Zhang Zhan, a former lawyer, is a citizen journalist active in speaking out about politics and human rights issues in China. In February 2020, Zhang Zhan travelled to Wuhan, which was then the centre of the COVID-19 outbreak in China. She used online platforms (including WeChat, Twitter and YouTube) to report on the detention of other independent reporters as well as the harassment of victims’ families.
According to information provided by her defence lawyer, Zhang Zhan started a hunger strike in September 2020 to protest her detention and assert her innocence. Despite her intention to continue, detention centre authorities reportedly begun forcibly feeding her through a feeding tube, and it is reported that her cellmates were also involved in the act of forcibly feeding her. Zhang’s defence lawyer also reports that she is physically very weak and suffering from stomach pain, dizziness and weakness while walking. also reported that Zhang Zhan is being forced to wear shackles and that her hands have been restrained 24 hours a day for more than three months.
Citizen journalists were the primary, if not only, source of uncensored and first-hand information about the COVID-19 outbreak in China. There are not many citizen journalists as they are not able to obtain the official accreditation required to report news. Citizen journalists in China face consistent harassment and repression for reporting news and disseminating information that is censored by the government.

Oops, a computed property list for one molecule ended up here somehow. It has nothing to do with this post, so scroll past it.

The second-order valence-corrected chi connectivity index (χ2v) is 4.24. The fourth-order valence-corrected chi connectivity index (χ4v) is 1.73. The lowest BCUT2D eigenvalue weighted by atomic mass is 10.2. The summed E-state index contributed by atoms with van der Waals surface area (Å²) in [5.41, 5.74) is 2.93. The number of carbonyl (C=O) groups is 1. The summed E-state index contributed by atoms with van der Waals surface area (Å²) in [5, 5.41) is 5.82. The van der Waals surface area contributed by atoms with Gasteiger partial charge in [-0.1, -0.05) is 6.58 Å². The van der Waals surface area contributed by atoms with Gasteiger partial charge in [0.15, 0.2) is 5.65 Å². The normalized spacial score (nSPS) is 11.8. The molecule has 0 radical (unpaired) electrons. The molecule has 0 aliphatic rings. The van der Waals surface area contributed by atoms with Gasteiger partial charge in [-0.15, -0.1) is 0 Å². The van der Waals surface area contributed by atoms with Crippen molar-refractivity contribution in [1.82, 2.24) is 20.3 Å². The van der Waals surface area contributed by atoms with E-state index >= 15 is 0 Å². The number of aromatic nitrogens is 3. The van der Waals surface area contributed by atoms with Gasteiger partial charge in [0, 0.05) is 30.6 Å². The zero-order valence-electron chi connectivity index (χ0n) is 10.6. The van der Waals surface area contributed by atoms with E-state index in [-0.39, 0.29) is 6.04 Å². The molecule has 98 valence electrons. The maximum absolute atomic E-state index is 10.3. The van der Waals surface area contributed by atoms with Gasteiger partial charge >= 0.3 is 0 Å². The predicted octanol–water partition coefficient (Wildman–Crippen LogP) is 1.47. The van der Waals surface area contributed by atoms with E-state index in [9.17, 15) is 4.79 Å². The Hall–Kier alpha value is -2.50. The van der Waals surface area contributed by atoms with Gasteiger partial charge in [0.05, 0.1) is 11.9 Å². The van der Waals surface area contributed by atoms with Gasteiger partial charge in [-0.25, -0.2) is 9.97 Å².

There have been many reports of independent journalists and activists having been harassed by authorities for sharing information about COVID-19 on social media. These include outspoken lawyer and citizen journalist Chen Qiushi, who reported being harassed by the authorities after posting footage from hospitals in Wuhan, and Wuhan resident Fang Bin, who was briefly taken away by the authorities after posting a video purporting to show corpses of COVID-19 victims.
Since the outbreak of COVID-19 in China, numerous articles relating to the virus have been censored, including those by mainstream media organizations such as Caijing (财经) and a subsidiary of Beijing Youth Daily (北京青年报). Certain social media posts, sensitive hashtags and demands for freedom of expression have all been quickly deleted or censored.
The crime of “picking quarrels and provoking trouble” (寻衅滋事罪) under Article 293 of the Chinese Criminal Law is a broadly defined and vaguely worded offence that has been widely used to target activists and human rights defenders. Although the crime originally applied to acts that disrupted order in public places, since 2013 the scope has expanded to include online space as well. Anyone convicted could face a maximum of five years in prison.